JUNE 2018 IN

Ford Retreats From Cars

Ford startled the world when it said it would get out of cars, with the notable exception of the Mustang, yet the move makes sense.

With the commuter car business shifting rapidly to electric cars, a category where Detroit does not have a realistic chance of competing, efficiency and practicality cannot be the key selling points. The future of fuel-burning cars will center on collector cars. There are few cars in the last century with a better story than the Ford Mustang, so it is the obvious choice as the one car for Ford to keep in its showrooms.

Ford cars will not disappear quickly. Ford will continue to make cars for another year, and it may take a year after that to sell off the remaining inventory. Ford cars could remain on the road in large numbers until 2040 if parts remain available and fuel prices remain low.

Though Ford made headlines with the boldness of its retreat from fuel-burning cars, General Motors and Fiat Chrysler are doing the same thing on a smaller scale. With half of car shoppers already saying they really want an electric car, it is not such a stretch to forecast a limited future for fuel-burning cars.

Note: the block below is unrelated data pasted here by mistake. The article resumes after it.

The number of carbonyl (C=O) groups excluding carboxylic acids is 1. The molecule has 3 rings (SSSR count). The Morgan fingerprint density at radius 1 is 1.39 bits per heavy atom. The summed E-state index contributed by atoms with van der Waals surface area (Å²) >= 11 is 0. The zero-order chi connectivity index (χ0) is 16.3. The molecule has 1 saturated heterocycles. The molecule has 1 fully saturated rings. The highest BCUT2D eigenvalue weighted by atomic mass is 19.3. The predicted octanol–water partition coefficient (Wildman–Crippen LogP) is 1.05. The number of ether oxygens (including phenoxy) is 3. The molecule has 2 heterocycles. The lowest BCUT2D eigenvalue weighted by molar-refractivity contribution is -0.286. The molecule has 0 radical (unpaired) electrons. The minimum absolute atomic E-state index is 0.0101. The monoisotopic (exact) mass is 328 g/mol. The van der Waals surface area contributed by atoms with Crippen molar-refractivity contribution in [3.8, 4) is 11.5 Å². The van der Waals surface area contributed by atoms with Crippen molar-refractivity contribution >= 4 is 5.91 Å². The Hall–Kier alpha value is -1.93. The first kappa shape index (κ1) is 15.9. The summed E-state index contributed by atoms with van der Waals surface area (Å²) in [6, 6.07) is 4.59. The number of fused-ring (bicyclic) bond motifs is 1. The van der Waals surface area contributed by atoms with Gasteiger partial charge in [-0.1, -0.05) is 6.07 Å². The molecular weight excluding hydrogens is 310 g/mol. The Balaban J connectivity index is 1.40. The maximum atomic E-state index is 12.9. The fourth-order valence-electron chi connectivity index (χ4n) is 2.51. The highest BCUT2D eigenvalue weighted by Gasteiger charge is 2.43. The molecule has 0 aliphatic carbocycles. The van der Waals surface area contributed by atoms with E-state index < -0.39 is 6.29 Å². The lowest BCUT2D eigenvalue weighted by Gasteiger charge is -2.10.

Conventional thinking in Detroit says the new Ford “cars” will be the “urban” SUVs, designed for pavement, taller but still light in weight. But if electric cars are expected to dominate the sedan category by 2021, the lightweight SUV category will be just three to five years behind in moving to electric, so that is hardly a safe haven for a company like Ford. Ford’s ace in the hole is the F-150 pickup truck. The pickup truck is the one major category that Ford leads, and that will have to be its starting point when it designs its new products. There is still time for Ford to design and fine-tune a range of rugged light trucks that can survive the transition from fuel to electric.

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